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Matthew C. Boch

About Matt

Matt Boch is a tax attorney who helps businesses manage their tax liabilities by resolving their Arkansas and multistate tax problems and by leveraging economic development incentives. His clients range from small businesses to Fortune 500 companies, and engagements range from audits to appellate litigation.

Professional Experience

Matt is experienced in all major tax types: sales and use taxes, income taxes, property taxes, and excise and miscellaneous taxes. He guides clients through all the stages of tax controversies, from the point of an initial audit, through administrative appeals, and on to litigation when necessary. He advises companies on tax planning, compliance, and voluntary disclosure agreements (VDAs). Matt also leads the incentives team that negotiates, implements, and monetizes economic development incentive packages, bringing hundreds of millions of dollars of tax relief to projects in Arkansas and beyond.

Within Arkansas, Matt is recognized as a leading tax advisor and advocate, and he closely follows developments in the Arkansas tax world. On top of his work for specific taxpayers, Matt helps all Arkansas taxpayers through his policy work as Tax Counsel for the Arkansas State Chamber of Commerce (ASCC) and Associated Industries of Arkansas (AIA), monitoring and commenting about legislation and rulemaking and also supporting the Chamber’s own legislative package. Matt is a former chair of the Arkansas Bar Association Section of Taxation and the Arkansas Tax Advisory Council. He is an honorary member of the Arkansas Society of CPAs. Matt also teaches the Arkansas Sales & Use Tax School.

In the Arkansas incentives world, Matt has spearheaded projects for new or expanding businesses in industries including steel manufacturing, steel service centers, information technology, food processing, and paper manufacturing. He is experienced with all major Arkansas incentives including Create Rebate, Advantage Arkansas, Tax Back, InvestArk, Act 9 bonds PILOT (payment-in-lieu-of-tax) agreements, Quick Action Closing Fund (QACF) grants, Community Development Block Grants (CDBG), and recycling credits. He also has experience with other states’ credits and incentives, including projects in Massachusetts, Georgia, Texas, and Maine and clawback issues in Mississippi and Illinois.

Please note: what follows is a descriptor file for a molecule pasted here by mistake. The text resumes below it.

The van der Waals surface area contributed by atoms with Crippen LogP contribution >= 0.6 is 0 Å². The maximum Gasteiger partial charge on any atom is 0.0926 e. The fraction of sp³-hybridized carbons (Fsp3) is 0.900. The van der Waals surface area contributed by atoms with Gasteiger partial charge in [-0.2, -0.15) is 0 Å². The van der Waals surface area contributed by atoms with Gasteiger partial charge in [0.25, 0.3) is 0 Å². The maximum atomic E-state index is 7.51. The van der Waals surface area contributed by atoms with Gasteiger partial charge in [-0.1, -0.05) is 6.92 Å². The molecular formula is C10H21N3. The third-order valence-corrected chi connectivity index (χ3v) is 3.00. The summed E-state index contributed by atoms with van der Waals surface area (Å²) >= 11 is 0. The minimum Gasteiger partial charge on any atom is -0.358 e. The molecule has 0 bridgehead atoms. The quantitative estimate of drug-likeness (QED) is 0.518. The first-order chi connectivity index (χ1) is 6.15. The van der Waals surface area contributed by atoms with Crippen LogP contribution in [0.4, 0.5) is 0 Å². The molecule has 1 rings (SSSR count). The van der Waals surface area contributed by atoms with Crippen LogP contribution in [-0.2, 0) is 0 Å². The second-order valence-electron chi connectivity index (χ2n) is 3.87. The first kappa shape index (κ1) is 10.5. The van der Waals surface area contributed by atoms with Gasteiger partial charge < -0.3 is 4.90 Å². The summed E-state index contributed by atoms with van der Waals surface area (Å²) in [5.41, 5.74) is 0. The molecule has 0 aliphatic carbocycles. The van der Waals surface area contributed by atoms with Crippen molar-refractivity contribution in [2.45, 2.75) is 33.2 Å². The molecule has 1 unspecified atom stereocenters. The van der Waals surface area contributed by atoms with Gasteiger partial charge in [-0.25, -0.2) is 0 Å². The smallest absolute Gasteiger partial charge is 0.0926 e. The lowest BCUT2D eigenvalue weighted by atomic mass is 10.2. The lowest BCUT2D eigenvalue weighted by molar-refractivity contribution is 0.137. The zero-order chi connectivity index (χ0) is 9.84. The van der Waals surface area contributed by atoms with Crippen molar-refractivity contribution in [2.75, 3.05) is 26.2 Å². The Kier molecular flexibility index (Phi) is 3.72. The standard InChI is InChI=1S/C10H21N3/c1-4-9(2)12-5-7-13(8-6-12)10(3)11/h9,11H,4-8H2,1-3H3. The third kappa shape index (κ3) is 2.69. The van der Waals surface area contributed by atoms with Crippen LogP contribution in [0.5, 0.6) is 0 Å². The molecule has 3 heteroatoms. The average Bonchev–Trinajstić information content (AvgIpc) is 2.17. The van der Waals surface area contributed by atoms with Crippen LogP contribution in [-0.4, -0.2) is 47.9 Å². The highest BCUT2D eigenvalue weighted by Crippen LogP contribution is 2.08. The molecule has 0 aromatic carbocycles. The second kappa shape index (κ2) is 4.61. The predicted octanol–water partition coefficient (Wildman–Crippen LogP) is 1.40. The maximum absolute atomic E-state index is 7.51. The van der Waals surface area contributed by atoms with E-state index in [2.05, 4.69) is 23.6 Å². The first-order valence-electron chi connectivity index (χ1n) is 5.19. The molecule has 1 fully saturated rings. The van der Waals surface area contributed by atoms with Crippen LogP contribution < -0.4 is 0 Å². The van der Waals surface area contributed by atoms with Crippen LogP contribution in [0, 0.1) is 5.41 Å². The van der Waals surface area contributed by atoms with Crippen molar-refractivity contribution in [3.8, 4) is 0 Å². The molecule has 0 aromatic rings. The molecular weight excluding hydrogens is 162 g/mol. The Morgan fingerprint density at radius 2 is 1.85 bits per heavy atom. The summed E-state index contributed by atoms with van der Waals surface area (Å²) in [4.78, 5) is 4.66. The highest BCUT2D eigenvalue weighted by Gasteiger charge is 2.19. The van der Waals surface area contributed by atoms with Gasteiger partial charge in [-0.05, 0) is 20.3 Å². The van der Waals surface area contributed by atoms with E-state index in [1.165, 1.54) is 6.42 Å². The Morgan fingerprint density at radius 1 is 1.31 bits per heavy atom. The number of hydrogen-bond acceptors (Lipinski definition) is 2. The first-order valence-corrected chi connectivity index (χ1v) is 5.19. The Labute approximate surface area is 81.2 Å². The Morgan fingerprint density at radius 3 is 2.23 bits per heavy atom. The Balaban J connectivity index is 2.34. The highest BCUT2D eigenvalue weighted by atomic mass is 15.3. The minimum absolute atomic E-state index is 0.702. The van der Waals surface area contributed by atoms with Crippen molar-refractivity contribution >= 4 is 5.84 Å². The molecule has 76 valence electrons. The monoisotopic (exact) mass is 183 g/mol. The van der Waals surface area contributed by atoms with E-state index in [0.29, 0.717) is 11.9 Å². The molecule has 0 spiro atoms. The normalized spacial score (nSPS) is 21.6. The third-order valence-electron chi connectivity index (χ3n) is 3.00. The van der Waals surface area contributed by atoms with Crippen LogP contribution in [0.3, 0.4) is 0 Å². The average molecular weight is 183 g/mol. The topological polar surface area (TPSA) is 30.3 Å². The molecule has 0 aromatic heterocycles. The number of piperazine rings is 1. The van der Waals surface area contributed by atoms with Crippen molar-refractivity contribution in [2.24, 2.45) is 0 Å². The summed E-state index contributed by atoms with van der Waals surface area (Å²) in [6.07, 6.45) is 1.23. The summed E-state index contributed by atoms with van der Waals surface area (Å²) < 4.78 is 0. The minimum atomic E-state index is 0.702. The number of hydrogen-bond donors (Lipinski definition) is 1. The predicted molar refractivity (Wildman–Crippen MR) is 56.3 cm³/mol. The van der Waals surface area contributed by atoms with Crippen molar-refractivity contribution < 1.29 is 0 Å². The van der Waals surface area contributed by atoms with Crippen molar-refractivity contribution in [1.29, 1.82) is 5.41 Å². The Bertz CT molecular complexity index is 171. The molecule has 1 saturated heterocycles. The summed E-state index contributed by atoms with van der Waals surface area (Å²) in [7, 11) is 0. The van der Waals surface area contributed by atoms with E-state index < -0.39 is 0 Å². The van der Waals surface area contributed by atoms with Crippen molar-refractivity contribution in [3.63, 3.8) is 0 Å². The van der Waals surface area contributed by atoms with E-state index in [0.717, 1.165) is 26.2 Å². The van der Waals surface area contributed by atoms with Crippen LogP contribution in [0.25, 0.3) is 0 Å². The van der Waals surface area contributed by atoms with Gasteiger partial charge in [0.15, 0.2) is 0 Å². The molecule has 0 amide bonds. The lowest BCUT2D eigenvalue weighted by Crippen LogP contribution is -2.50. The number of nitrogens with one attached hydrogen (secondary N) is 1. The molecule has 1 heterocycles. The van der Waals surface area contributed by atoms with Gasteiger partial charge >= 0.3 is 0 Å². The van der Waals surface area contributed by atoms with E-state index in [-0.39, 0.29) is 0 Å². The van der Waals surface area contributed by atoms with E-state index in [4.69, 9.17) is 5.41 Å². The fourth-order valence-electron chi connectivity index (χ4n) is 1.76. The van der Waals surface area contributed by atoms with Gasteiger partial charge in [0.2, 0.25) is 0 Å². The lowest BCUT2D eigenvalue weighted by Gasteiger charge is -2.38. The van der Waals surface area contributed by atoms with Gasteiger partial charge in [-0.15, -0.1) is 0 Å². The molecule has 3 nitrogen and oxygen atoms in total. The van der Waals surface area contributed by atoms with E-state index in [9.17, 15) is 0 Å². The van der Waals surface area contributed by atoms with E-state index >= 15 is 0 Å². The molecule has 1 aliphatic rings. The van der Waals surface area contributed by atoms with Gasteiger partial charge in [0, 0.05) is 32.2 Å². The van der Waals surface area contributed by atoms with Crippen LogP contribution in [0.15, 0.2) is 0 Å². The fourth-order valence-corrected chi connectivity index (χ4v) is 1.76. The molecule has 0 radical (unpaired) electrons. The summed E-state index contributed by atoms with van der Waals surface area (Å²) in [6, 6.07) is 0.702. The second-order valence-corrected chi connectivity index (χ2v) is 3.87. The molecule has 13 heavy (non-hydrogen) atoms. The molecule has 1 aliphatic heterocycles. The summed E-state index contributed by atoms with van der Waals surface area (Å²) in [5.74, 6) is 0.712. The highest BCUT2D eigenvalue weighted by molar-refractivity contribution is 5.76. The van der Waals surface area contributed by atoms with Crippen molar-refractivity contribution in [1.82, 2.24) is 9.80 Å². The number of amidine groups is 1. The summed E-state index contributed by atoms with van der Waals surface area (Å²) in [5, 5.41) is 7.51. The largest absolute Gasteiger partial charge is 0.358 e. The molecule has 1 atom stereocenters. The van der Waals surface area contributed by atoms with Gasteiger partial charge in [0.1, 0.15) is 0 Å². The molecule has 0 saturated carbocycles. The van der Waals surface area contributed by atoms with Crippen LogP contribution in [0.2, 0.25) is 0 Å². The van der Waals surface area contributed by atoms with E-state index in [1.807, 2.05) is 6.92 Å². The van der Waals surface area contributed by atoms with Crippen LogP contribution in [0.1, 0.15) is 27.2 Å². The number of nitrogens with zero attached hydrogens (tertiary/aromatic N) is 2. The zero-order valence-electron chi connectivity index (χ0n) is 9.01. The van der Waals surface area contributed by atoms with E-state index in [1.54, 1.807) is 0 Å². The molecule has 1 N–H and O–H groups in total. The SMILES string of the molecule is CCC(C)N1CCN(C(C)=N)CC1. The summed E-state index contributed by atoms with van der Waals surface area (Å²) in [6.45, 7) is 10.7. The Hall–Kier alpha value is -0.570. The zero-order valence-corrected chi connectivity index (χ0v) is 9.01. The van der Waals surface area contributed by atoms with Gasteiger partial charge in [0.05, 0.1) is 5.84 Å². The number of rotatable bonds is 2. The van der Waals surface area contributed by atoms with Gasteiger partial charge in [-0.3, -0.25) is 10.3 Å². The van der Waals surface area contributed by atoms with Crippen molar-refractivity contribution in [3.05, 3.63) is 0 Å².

Nationally, Matt advises mid-size businesses on multistate tax matters. In the national SALT community, Matt serves on the board of the National Association of State Bar Tax Sections (NASBTS) and on the American Bar Association (ABA) Section of Taxation State and Local Taxes Executive Committee, and he is a member of the Council on State Taxation (COST), the Institution for Professionals in Taxation (IPT), and the Independent SALT Alliance (ISA).

Besides state and local tax and incentives matters, Matt also advises businesses on federal tax, general corporate, regulatory and commercial matters.

Representative projects include:

  • Reach highly favorable settlement (85%+) of Arkansas sales tax appeal for company in oil-and-gas space, resulting in refund well over $1m.
  • Obtain $3m Arkansas corporate income tax refund based on technical passthrough income tax issues.
  • Negotiate and implement incentives package worth tens of millions of dollars for major expansion of heavy industrial plant in Arkansas.
  • Negotiate and implement incentives package with a value of almost $10 million for a technology services and sales center in Arkansas.
  • Reduce a small business’s almost $100k Arkansas sales tax exposure by 95% in an audit and administrative appeal.
  • Advise corporation on restructuring to set up central shared services organization while addressing unemployment insurance tax concerns in multiple states.
  • Advise mid-size fintech company about multistate sales tax and remote workforce risks, including several voluntary disclosure agreements (VDAs).